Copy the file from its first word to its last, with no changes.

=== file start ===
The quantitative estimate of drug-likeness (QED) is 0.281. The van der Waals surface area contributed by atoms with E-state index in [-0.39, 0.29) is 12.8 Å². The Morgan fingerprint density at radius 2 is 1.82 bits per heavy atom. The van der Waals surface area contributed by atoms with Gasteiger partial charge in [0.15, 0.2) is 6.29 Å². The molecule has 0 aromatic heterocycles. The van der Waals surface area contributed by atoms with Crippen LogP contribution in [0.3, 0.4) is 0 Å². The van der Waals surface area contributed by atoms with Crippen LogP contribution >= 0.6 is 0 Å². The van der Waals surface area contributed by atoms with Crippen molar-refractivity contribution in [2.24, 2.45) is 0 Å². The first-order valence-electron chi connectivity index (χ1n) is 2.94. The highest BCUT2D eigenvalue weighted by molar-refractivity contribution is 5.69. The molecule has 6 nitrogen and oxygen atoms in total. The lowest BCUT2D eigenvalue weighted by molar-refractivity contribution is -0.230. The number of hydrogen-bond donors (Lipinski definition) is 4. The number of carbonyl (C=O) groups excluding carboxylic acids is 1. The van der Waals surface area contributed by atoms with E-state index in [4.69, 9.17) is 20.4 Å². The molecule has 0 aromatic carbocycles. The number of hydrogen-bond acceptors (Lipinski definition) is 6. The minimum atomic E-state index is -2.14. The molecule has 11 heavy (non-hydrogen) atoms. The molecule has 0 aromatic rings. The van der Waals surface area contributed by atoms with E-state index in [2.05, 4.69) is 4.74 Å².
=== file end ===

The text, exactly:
The quantitative estimate of drug-likeness (QED) is 0.281. The van der Waals surface area contributed by atoms with E-state index in [-0.39, 0.29) is 12.8 Å². The Morgan fingerprint density at radius 2 is 1.82 bits per heavy atom. The van der Waals surface area contributed by atoms with Gasteiger partial charge in [0.15, 0.2) is 6.29 Å². The molecule has 0 aromatic heterocycles. The van der Waals surface area contributed by atoms with Crippen LogP contribution in [0.3, 0.4) is 0 Å². The van der Waals surface area contributed by atoms with Crippen LogP contribution >= 0.6 is 0 Å². The van der Waals surface area contributed by atoms with Crippen molar-refractivity contribution in [2.24, 2.45) is 0 Å². The first-order valence-electron chi connectivity index (χ1n) is 2.94. The highest BCUT2D eigenvalue weighted by molar-refractivity contribution is 5.69. The molecule has 6 nitrogen and oxygen atoms in total. The lowest BCUT2D eigenvalue weighted by molar-refractivity contribution is -0.230. The number of hydrogen-bond donors (Lipinski definition) is 4. The number of carbonyl (C=O) groups excluding carboxylic acids is 1. The van der Waals surface area contributed by atoms with E-state index in [4.69, 9.17) is 20.4 Å². The molecule has 0 aromatic carbocycles. The number of hydrogen-bond acceptors (Lipinski definition) is 6. The minimum atomic E-state index is -2.14. The molecule has 11 heavy (non-hydrogen) atoms. The molecule has 0 aromatic rings. The van der Waals surface area contributed by atoms with E-state index in [2.05, 4.69) is 4.74 Å².